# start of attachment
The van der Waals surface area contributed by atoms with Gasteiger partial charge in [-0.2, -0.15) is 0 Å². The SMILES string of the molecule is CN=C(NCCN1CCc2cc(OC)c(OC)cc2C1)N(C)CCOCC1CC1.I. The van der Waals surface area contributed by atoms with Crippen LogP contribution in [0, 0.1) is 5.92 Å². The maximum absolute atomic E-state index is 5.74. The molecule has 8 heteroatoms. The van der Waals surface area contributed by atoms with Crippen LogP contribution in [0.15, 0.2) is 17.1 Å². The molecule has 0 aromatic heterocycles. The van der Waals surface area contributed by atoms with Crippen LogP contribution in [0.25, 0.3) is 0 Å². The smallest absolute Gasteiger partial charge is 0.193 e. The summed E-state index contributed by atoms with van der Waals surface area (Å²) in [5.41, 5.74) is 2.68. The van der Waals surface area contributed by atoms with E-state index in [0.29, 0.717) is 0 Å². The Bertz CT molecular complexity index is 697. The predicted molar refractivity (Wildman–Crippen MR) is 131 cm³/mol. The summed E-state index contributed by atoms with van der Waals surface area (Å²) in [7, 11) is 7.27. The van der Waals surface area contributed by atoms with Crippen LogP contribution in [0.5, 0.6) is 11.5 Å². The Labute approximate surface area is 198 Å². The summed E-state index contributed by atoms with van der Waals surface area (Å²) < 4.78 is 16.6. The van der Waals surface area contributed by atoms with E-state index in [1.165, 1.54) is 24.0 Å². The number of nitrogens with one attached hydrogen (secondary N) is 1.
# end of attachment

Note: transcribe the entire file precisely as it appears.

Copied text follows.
The van der Waals surface area contributed by atoms with Gasteiger partial charge in [-0.2, -0.15) is 0 Å². The SMILES string of the molecule is CN=C(NCCN1CCc2cc(OC)c(OC)cc2C1)N(C)CCOCC1CC1.I. The van der Waals surface area contributed by atoms with Crippen LogP contribution in [0, 0.1) is 5.92 Å². The maximum absolute atomic E-state index is 5.74. The molecule has 8 heteroatoms. The van der Waals surface area contributed by atoms with Crippen LogP contribution in [0.15, 0.2) is 17.1 Å². The molecule has 0 aromatic heterocycles. The van der Waals surface area contributed by atoms with Crippen LogP contribution in [0.25, 0.3) is 0 Å². The smallest absolute Gasteiger partial charge is 0.193 e. The summed E-state index contributed by atoms with van der Waals surface area (Å²) in [5.41, 5.74) is 2.68. The van der Waals surface area contributed by atoms with E-state index in [0.29, 0.717) is 0 Å². The Bertz CT molecular complexity index is 697. The predicted molar refractivity (Wildman–Crippen MR) is 131 cm³/mol. The summed E-state index contributed by atoms with van der Waals surface area (Å²) in [7, 11) is 7.27. The van der Waals surface area contributed by atoms with Crippen LogP contribution in [0.5, 0.6) is 11.5 Å². The Labute approximate surface area is 198 Å². The summed E-state index contributed by atoms with van der Waals surface area (Å²) < 4.78 is 16.6. The van der Waals surface area contributed by atoms with E-state index in [1.165, 1.54) is 24.0 Å². The number of nitrogens with one attached hydrogen (secondary N) is 1.